This is a predictable pattern of behaviour. Negotiators love predictability because it gives us greater control of the negotiation. Specifically, if we realize that it is hugely important for the other party to feel that they are right, then we may simply let them be right.

E.g., if I propose a solution to something, e.g. gun control in a previous blog, then I’m not married to the specific recommendation. What I do care about is an outcome that works for everyone, regardless of who came up with that outcome. So if the other party I negotiate with doesn’t like my idea then I simply invite them to help me out: “If you didn’t like my proposal, then how do you recommend we improve it so that it does a better job of catering to all stakeholders’ needs?”

As long as the solution the other party comes up with is better for all, then the only drawback of this approach is that I don’t get credit for the outcome. Unfortunately, this is one major reason why “the skilled negotiator” is such a rare breed – because few of us are prepared to give up credit and recognition! (As described in my upcoming book, having a sensitive ego and being a skilled negotiator are not compatible.)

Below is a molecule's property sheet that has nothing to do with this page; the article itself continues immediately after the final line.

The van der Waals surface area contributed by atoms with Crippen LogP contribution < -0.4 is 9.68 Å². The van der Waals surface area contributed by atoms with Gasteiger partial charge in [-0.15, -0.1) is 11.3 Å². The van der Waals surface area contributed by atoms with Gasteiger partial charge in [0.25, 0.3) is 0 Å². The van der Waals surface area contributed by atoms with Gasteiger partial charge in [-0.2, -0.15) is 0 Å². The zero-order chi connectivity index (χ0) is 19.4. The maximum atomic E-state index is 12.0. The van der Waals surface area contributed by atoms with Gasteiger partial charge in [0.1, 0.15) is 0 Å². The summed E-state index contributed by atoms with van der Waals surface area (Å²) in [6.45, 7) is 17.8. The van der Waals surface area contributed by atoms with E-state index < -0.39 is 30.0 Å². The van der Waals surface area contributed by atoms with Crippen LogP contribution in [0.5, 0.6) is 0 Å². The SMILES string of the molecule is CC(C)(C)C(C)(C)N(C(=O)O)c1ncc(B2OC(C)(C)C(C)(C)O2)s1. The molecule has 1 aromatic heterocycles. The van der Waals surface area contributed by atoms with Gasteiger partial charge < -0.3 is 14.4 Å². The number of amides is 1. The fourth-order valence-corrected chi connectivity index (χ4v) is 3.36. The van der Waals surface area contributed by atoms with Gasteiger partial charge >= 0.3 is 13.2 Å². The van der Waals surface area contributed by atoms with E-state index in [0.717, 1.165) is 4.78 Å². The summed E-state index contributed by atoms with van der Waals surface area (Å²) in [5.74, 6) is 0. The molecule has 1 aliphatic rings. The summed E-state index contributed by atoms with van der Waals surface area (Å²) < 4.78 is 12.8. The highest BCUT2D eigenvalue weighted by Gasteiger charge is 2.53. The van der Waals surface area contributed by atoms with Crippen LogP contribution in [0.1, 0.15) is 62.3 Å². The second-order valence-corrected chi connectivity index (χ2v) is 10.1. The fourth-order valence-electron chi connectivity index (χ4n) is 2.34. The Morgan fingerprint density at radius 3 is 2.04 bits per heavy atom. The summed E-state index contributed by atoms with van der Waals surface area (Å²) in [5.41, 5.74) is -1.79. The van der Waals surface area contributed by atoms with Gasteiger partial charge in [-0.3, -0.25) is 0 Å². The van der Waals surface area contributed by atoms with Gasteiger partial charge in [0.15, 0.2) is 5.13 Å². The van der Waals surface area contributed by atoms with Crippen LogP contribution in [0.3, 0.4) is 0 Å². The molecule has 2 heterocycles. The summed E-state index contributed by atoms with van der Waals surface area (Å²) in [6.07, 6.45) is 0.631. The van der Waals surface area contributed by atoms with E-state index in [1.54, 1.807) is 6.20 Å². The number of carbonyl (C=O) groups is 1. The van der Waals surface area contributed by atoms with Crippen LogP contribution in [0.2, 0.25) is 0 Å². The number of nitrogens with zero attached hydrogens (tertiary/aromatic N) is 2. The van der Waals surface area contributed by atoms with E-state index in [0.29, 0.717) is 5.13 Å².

Ok, so letting the other party believe that they are right can be beneficial. But can it ever be dangerous? Unfortunately, yes.

If parties don’t look for outcomes that work for all, but rather pursue self-serving outcomes at the expense of others, then suddenly believing that one is right becomes a very dangerous ingredient. Some of the worst atrocities in history have occurred as a direct result of one or more parties justifying their (often greedy, unethical, illegal or inhumane) actions with self-serving beliefs such as “We are the good guys”, “We are right”, or “God is on our side”. In these circumstances, logic and rational thinking effectively get switched off, and we need different tools to resolve the situation than those covered today.